Throughout our time in Burundi we heard other missionaries speak of how difficult it was to return home to the U.S. after living in rural Africa. Some call this “re-entry” or “reverse culture shock”. So, I thought I would write a brief update on how our re-entry is going, for anyone who may still be checking in with this blog.
We have now been home for 10 days, and I will admit that there are certainly challenges with returning to our pre-Burundi lives. The first challenge was getting over the physical side of re-entry, including jet lag, change of diet, etc. But as our bodies now seem to be better adjusted to the time difference as well as all the processed foods we cannot seem to avoid here, now we are left with the emotional challenges.
I had heard missionaries talk about how hard it was to come back to a country with so much convenience, only to hear those around them complain incessantly. What I have rather found is that it is ME who I find complaining. As an example, we moved back into our house last Monday, and Stephanie called a local provider to sign us up for internet. After five days, and three phone calls back to this company, we still did not have internet. Somehow this frustrated me to no end, and somehow I seem to have forgotten that we spent the past 9 months in a home without internet, and often without electricity. Yet in Burundi I just accepted it as part of life.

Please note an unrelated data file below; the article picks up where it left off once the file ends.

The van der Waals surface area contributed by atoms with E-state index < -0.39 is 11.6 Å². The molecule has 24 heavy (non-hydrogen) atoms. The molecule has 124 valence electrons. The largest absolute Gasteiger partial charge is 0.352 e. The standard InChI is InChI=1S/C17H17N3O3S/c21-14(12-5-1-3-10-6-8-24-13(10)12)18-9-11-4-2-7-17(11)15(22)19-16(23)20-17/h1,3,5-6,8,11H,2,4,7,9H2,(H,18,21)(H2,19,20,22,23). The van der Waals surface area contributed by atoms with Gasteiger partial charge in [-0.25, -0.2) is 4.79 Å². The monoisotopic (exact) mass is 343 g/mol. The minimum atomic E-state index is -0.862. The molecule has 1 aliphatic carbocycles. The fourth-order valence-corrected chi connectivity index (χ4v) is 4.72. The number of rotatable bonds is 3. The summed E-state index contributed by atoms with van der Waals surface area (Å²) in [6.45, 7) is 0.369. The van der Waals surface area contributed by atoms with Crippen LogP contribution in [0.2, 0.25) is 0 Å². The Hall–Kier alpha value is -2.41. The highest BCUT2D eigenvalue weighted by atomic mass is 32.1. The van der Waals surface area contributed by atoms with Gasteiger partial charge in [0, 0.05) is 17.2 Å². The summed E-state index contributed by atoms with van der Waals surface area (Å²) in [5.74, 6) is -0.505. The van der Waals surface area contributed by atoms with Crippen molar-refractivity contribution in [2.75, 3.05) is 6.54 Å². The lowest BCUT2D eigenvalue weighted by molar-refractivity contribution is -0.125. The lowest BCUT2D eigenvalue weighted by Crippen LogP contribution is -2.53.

For me, the hardest part of re-entry has been this feeling of unsettled-ness. As much as I love Bellingham, somehow it feels less like my home than it did before we went to Burundi. To be honest, I can’t figure out where my home is anymore. I long for a sense of feeling settled, of feeling like I am finally home. And in my 41 years of life, so far, I can’t seem to find it.
Last year I was talking to another missionary who told me that she struggled with this same feeling. And after much prayer, she felt God telling her that she would not find her home until she found her home in Him. When she said this, the following quote from C.S. Lewis came to my mind:
“If I find in myself a desire which no experience in this world can satisfy, the most probable explanation is that I was made for another world.”
We have been welcomed back to Bellingham with so much love by our family, our friends, our church, my co-workers, and we are so grateful for this community. But in the end, I believe, we were not made for this world, but for another. And so, until we reach that home, we remain unsettled.